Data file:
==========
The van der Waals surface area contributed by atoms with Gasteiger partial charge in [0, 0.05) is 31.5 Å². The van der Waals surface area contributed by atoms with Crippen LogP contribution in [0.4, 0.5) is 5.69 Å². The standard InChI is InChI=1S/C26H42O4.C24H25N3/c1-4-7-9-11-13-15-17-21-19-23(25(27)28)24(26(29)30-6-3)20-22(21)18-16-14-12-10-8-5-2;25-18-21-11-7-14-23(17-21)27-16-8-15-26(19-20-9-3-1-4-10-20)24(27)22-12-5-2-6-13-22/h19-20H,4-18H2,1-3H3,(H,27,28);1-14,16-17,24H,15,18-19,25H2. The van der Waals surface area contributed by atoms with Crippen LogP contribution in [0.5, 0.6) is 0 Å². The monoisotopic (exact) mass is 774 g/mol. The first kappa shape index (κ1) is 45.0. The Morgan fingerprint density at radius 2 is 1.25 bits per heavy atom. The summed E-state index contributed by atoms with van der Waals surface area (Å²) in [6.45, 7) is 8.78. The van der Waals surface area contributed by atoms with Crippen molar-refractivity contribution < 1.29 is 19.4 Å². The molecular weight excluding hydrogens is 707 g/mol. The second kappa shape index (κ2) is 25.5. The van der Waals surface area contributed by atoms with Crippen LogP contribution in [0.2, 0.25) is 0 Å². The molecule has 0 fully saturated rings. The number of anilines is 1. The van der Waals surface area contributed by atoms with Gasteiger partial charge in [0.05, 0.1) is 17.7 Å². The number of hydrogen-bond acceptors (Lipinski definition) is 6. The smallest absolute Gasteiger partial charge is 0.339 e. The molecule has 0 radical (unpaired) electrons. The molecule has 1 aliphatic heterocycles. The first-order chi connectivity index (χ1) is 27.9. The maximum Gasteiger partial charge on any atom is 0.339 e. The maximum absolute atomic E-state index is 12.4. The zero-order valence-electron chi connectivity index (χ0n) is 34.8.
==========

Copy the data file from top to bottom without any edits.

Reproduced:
The van der Waals surface area contributed by atoms with Gasteiger partial charge in [0, 0.05) is 31.5 Å². The van der Waals surface area contributed by atoms with Crippen LogP contribution in [0.4, 0.5) is 5.69 Å². The standard InChI is InChI=1S/C26H42O4.C24H25N3/c1-4-7-9-11-13-15-17-21-19-23(25(27)28)24(26(29)30-6-3)20-22(21)18-16-14-12-10-8-5-2;25-18-21-11-7-14-23(17-21)27-16-8-15-26(19-20-9-3-1-4-10-20)24(27)22-12-5-2-6-13-22/h19-20H,4-18H2,1-3H3,(H,27,28);1-14,16-17,24H,15,18-19,25H2. The van der Waals surface area contributed by atoms with Crippen LogP contribution in [0.5, 0.6) is 0 Å². The monoisotopic (exact) mass is 774 g/mol. The first kappa shape index (κ1) is 45.0. The Morgan fingerprint density at radius 2 is 1.25 bits per heavy atom. The summed E-state index contributed by atoms with van der Waals surface area (Å²) in [6.45, 7) is 8.78. The van der Waals surface area contributed by atoms with Crippen molar-refractivity contribution < 1.29 is 19.4 Å². The molecular weight excluding hydrogens is 707 g/mol. The second kappa shape index (κ2) is 25.5. The van der Waals surface area contributed by atoms with Crippen LogP contribution in [0.2, 0.25) is 0 Å². The molecule has 0 fully saturated rings. The number of anilines is 1. The van der Waals surface area contributed by atoms with Gasteiger partial charge in [0.05, 0.1) is 17.7 Å². The number of hydrogen-bond acceptors (Lipinski definition) is 6. The smallest absolute Gasteiger partial charge is 0.339 e. The molecule has 0 radical (unpaired) electrons. The molecule has 1 aliphatic heterocycles. The first-order chi connectivity index (χ1) is 27.9. The maximum Gasteiger partial charge on any atom is 0.339 e. The maximum absolute atomic E-state index is 12.4. The zero-order valence-electron chi connectivity index (χ0n) is 34.8.